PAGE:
The U-turn of our startup

“I have a background in Business. I’m looking for a technical co-founder.”

This was me four years ago, freshly out of college, ready to start my own startup.

It was tough. Six months went by and I couldn’t find my counterpart. I joined a few hands-on programs like Startup Weekend and 3DayStartup and visited tons of co-working spaces. But that person was nowhere to be seen. We did, however, win the weekend competition ;-).

The winning team of 3DayStartup at Delf Technical University. ‘Co-park’ never seen daylight…

Was I too picky? Well, when you consider the amount of time you will spend together, it’s fair to say that finding a co-founder is a bit like finding a life partner. There are ups and downs on a daily basis. In the words of Paul Graham in one of his essays:

“It’s like we’re married, but we’re not fucking.” — Paul Graham

Then I stumbled upon Founder2be and met Pawel. The guy has a background in programming for over eight years. He had just posted a request to brainstorm a new idea. After a Skype talk, Pawel jumped into his car and drove ten hours to visit me in Noordwijk. When he drove back three days later, it was clear that we had passed the first date test. We decided to give it a shot by setting up a remote working structure for our project.

Here we go

It felt a bit strange at the beginning. If your first date was weird, image how each of us felt after deciding to set up a company with a complete stranger. Still we moved on.

We spent about two months developing the first product: GeoRun. It’s a location-based game that allows users to pick up virtual items with their smartphones and trade them with other people. We aimed to use this real-time interactive game for commercial activation campaigns.

www.georun.com was our first project — a location-based gaming company.

Pawel set up the development team in Poznan. I was responsible for sales in the Netherlands. Our first campaign in October 2012 gave us the numbers we were hoping for. We decided to continue and set up a formal business structure. Within a year, we were able to roll out different types of game scenarios for clients like de Bijenkorf, ING, and Samsung. Mobile app development with a focus on activation games was what we turned out to be good at.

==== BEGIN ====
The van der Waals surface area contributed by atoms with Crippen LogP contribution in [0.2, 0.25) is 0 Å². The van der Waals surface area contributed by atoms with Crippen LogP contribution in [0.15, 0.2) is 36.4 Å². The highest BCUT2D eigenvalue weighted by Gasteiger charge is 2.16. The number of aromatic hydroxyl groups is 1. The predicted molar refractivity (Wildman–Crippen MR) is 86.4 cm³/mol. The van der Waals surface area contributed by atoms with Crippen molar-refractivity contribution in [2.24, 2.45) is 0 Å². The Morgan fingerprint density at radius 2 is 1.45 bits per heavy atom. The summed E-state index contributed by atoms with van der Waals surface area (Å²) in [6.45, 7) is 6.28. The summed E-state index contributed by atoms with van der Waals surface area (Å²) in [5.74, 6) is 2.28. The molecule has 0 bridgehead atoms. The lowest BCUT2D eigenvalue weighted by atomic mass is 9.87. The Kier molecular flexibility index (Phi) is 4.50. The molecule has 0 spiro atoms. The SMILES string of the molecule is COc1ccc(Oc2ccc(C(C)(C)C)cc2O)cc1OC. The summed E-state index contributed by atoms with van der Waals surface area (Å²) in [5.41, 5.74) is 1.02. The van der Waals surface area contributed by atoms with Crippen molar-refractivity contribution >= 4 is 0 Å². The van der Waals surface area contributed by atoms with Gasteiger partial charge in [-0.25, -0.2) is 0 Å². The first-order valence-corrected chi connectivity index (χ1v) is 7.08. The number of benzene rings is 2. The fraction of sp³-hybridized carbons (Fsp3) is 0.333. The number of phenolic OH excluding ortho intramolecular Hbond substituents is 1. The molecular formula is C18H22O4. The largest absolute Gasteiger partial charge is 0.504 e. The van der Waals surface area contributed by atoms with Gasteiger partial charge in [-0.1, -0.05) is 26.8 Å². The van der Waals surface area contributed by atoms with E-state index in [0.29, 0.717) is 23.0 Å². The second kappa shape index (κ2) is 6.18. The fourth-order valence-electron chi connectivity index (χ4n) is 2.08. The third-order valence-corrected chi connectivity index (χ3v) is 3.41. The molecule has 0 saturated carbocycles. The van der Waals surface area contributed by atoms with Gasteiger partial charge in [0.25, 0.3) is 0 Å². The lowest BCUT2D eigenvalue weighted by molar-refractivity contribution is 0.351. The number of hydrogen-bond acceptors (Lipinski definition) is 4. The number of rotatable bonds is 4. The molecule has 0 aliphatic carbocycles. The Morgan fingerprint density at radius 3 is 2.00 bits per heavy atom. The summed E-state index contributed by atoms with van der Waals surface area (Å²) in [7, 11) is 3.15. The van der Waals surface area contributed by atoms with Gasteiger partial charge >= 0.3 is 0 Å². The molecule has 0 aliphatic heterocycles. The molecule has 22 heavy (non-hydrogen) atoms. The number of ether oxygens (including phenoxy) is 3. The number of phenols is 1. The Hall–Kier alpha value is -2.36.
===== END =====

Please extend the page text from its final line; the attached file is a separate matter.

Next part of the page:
After about two years, we sat down — via Skype — with our team for some brainstorming. Like being on a red couch, we asked our inner selves if we liked the current direction of our company.

It turned out that most of us didn’t.

We started GeoRun with the idea of creating a scalable product. Along the way, it had transformed into an agency that worked for clients. And if scalable technology is what you like, an agency is not a good fit.

The inevitable U-turn

We created a ‘criteria list’ of how our ideal tech company would be like. From our own experience with GeoRun, we wrote down five requirements that would fit our idea of a great software company.

For me, they were “Can be sold online” and “Can grow into a global company with a team of max ten people.”

What are your criteria of a scalable company?

During the next two months, we brainstormed new concepts and threw away every idea that didn’t make the cut. Then, just like Jason Fried and David Heinemeier Hansson illustrate in their book Reworkable, we decided to take a look at our own needs.

Everyone who has been through the process of hiring new staff members would remember how crazy the process can be. Mailboxes full of motivation letters, Excel files full of candidates, and agendas jam-packed with interviews. Complex. Time-consuming.

We faced these issues ourselves. So we started searching for online solutions to help simplify the process. We found several handy tools, but none of them offered the overview we were looking for. As we found out, the idea of an Applicant Tracking System was anything but new. But can it be executed better? Can it be stripped down and become intuitive? Our fingers started to itch. Can we?

We accepted the challenge, and off we went developing our own tool. From day one, we’ve focused on creating the tool that we would use. Simple, but efficient. We named it Recruitee.

In February 2015, we moved into the Rockstart Accelerator office in Amsterdam. It’s an accelerator program with workspace available for startups that like to be part of an ecosystem of tech companies. Many of them agree with us on the complexity of hiring team members. Our mission now is to create the recruitment tool that streamlines the whole recruitment process.

It’s been long enough to look back. Here are some dots I’ve connected along the way:

  • Find out the skills that you lack to know which counterpart you need.
  • Your partner could be anywhere. Both nearby and faraway.
  • Be open to pivoting your business. The most important thing is, what do you really like to work on?
Our current startup is a cloud recruitment tool. Within two years, we have 500+ users in 38 countries.

See what we’ve built for Recruitee after two years. More feature updates and inside stories coming soon. Feel free to share some thoughts.